There’s Little Reason to Hold GameStop Stock Going Into the Summer

GME Stock - There’s Little Reason to Hold GameStop Stock Going Into the Summer

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Last month, I argued that an upcoming stock split wasn’t a good reason to buy GameStop (NYSE:GME). Mainly, due to the risk that external factors would outweigh any split-induced boost for GME stock. Market conditions are no longer on the side of meme stocks.

The Federal Reserve continues to get more hawkish, tightening monetary policy to bring inflation under control. Speculative stocks are at risk of experiencing further downward pressure. Add in waning interest in meme stocks among retail investors, and what do you get? Most likely, lower prices ahead for the video game retailer’s shares.

On top of this, there may be something else that causes the GME stock price to drop: its upcoming earnings report. Expected to report earnings in early June, the market could react negatively to the numbers. Why? As my InvestorPlace colleague Faisal Humayun argued in April, video game sales are in a slump. With the boost from the pandemic long gone, last month video game industry sales were down 15% year-over-year.

This points to the company reporting worse-than-expected top and bottom line results. A weakening video game market also bodes badly for its e-commerce plans. If it becomes more apparent that cooling video game demand will affect its digital transformation efforts? It may become harder for GameStop to sustain its triple-digit stock price.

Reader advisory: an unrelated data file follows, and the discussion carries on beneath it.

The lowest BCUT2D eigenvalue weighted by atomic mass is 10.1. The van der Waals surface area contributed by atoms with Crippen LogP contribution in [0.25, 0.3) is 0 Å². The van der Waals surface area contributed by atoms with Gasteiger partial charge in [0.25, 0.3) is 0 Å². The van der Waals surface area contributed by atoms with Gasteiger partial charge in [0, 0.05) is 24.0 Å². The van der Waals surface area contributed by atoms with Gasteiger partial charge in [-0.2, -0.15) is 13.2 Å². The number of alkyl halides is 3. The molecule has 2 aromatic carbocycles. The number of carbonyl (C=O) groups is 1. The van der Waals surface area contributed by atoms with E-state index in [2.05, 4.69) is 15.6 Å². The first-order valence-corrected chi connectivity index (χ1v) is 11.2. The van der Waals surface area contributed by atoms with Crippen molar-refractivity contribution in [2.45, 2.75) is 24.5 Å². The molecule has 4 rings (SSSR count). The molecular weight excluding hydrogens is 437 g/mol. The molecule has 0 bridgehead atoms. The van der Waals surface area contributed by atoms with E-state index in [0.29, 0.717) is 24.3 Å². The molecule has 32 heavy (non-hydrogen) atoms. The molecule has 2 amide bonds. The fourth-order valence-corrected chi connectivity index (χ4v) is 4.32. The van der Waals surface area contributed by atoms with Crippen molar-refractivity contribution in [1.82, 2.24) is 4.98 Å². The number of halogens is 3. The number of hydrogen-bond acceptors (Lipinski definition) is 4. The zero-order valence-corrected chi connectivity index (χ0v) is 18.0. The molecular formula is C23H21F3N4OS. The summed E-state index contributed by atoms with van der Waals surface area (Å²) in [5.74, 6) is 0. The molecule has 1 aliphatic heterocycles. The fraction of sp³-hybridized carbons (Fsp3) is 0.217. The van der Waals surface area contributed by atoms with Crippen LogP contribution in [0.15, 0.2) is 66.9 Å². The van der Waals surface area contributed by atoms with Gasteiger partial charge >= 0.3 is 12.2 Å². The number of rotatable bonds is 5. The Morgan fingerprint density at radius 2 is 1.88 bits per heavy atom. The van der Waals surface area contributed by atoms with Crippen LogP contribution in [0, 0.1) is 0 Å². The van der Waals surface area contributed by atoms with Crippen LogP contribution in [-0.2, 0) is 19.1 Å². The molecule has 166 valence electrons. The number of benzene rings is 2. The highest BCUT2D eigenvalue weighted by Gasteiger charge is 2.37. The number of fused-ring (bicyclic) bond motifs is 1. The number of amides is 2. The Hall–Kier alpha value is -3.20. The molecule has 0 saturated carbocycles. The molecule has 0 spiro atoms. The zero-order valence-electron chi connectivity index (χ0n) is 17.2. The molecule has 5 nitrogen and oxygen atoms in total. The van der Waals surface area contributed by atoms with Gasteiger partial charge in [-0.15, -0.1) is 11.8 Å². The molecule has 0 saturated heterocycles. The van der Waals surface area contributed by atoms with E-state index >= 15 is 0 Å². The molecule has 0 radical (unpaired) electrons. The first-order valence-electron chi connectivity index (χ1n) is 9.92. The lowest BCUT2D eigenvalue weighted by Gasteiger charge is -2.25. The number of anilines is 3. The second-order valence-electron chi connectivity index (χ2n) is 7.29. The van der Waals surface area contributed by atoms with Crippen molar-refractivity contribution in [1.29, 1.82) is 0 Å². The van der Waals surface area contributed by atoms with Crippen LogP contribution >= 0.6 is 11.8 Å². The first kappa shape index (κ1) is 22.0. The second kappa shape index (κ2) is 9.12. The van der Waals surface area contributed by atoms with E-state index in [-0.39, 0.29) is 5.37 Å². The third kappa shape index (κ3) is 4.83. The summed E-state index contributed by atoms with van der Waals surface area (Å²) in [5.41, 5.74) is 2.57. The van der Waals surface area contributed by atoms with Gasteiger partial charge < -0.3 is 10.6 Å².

Once again, shares could fall back below the $100 per share mark. Put simply, a continued downward slide isn’t fully dependent on more market volatility. Updates from the company may end up being what knocks it down lower.

With this in mind, it doesn’t appear wise to buy now, on the expectation more progress on its stock split plans spark another meme wave. I’ll admit I may not be giving the stock split catalyst its due credit. After all, as one hedge fund (Bronte Capital) that is short GameStop has remarked, “not accepting that stock splits add value is a recipe for losing money.” Also, given that the shareholder vote on the split is set to happen around the time the company next reports results, you may argue that “meme news” could outweigh more substantial news.

You can point to how the stock performed in late March as evidence of this. First dipping on underwhelming earnings, shares surged on news of Chairman Ryan Cohen’s insider buying. However, it’s not a slam dunk there will be another relief rally during this time. Without one, it’s doubtful what played out in March will play out again in June. The approval of its stock split may fail to outweigh worsening fundamentals. In short, there’s little reason to hold GME stock going into the summer.

On the date of publication, Thomas Niel did not have (either directly or indirectly) any positions in the securities mentioned in this article. The opinions expressed in this article are those of the writer, subject to the Publishing Guidelines.

Thomas Niel, contributor for, has been writing single-stock analysis for web-based publications since 2016.

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